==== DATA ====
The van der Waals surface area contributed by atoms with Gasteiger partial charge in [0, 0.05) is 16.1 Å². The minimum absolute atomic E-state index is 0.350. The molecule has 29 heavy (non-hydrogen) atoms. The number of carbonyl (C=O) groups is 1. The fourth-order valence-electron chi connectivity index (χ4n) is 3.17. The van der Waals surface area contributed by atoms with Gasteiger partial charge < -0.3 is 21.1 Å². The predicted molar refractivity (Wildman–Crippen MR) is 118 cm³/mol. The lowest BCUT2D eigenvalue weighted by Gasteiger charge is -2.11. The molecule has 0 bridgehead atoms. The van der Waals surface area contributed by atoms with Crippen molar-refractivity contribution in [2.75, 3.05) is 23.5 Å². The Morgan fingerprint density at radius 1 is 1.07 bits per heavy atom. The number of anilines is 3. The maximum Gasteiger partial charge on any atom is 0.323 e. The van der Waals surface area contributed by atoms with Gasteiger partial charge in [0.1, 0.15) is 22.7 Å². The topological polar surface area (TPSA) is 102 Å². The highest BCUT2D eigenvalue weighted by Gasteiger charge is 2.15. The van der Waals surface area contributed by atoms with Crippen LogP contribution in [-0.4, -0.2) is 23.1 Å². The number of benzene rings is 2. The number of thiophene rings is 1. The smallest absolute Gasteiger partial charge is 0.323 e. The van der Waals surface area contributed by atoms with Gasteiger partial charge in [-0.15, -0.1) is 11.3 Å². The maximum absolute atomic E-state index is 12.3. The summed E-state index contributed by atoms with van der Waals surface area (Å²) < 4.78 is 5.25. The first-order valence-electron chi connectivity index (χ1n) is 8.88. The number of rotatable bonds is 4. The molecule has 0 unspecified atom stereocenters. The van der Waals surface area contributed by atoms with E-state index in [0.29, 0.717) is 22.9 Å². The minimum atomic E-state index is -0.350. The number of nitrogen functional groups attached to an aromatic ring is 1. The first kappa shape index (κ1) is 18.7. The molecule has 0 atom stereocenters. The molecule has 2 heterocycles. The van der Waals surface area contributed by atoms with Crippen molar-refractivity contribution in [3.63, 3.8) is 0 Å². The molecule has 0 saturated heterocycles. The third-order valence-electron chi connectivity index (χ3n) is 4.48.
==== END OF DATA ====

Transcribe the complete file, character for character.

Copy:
The van der Waals surface area contributed by atoms with Gasteiger partial charge in [0, 0.05) is 16.1 Å². The minimum absolute atomic E-state index is 0.350. The molecule has 29 heavy (non-hydrogen) atoms. The number of carbonyl (C=O) groups is 1. The fourth-order valence-electron chi connectivity index (χ4n) is 3.17. The van der Waals surface area contributed by atoms with Gasteiger partial charge < -0.3 is 21.1 Å². The predicted molar refractivity (Wildman–Crippen MR) is 118 cm³/mol. The lowest BCUT2D eigenvalue weighted by Gasteiger charge is -2.11. The molecule has 0 bridgehead atoms. The van der Waals surface area contributed by atoms with Crippen molar-refractivity contribution in [2.75, 3.05) is 23.5 Å². The Morgan fingerprint density at radius 1 is 1.07 bits per heavy atom. The number of anilines is 3. The maximum Gasteiger partial charge on any atom is 0.323 e. The van der Waals surface area contributed by atoms with Gasteiger partial charge in [0.1, 0.15) is 22.7 Å². The topological polar surface area (TPSA) is 102 Å². The highest BCUT2D eigenvalue weighted by Gasteiger charge is 2.15. The van der Waals surface area contributed by atoms with Crippen LogP contribution in [-0.4, -0.2) is 23.1 Å². The number of benzene rings is 2. The number of thiophene rings is 1. The smallest absolute Gasteiger partial charge is 0.323 e. The van der Waals surface area contributed by atoms with Gasteiger partial charge in [-0.15, -0.1) is 11.3 Å². The maximum absolute atomic E-state index is 12.3. The summed E-state index contributed by atoms with van der Waals surface area (Å²) < 4.78 is 5.25. The first-order valence-electron chi connectivity index (χ1n) is 8.88. The number of rotatable bonds is 4. The molecule has 0 unspecified atom stereocenters. The van der Waals surface area contributed by atoms with E-state index in [0.29, 0.717) is 22.9 Å². The minimum atomic E-state index is -0.350. The number of nitrogen functional groups attached to an aromatic ring is 1. The first kappa shape index (κ1) is 18.7. The molecule has 0 atom stereocenters. The molecule has 2 heterocycles. The van der Waals surface area contributed by atoms with Crippen molar-refractivity contribution in [3.63, 3.8) is 0 Å². The molecule has 0 saturated heterocycles. The third-order valence-electron chi connectivity index (χ3n) is 4.48.